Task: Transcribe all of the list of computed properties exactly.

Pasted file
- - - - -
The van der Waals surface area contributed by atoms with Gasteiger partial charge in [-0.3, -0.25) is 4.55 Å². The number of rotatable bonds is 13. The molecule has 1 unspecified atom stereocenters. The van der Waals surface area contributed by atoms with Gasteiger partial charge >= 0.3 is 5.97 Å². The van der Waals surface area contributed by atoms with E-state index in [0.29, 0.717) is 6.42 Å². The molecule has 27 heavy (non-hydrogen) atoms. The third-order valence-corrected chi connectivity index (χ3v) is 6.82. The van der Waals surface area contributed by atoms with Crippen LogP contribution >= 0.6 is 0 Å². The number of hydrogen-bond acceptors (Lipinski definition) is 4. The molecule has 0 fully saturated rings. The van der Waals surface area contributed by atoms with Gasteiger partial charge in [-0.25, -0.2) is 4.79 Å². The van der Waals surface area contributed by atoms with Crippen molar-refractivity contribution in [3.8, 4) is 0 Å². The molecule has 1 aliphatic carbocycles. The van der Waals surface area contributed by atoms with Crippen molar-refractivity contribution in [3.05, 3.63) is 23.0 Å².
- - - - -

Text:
The van der Waals surface area contributed by atoms with Gasteiger partial charge in [-0.3, -0.25) is 4.55 Å². The number of rotatable bonds is 13. The molecule has 1 unspecified atom stereocenters. The van der Waals surface area contributed by atoms with Gasteiger partial charge >= 0.3 is 5.97 Å². The van der Waals surface area contributed by atoms with E-state index in [0.29, 0.717) is 6.42 Å². The molecule has 27 heavy (non-hydrogen) atoms. The third-order valence-corrected chi connectivity index (χ3v) is 6.82. The van der Waals surface area contributed by atoms with Crippen LogP contribution >= 0.6 is 0 Å². The number of hydrogen-bond acceptors (Lipinski definition) is 4. The molecule has 0 fully saturated rings. The van der Waals surface area contributed by atoms with Gasteiger partial charge in [-0.25, -0.2) is 4.79 Å². The van der Waals surface area contributed by atoms with Crippen molar-refractivity contribution in [3.8, 4) is 0 Å². The molecule has 1 aliphatic carbocycles. The van der Waals surface area contributed by atoms with Crippen molar-refractivity contribution in [3.05, 3.63) is 23.0 Å².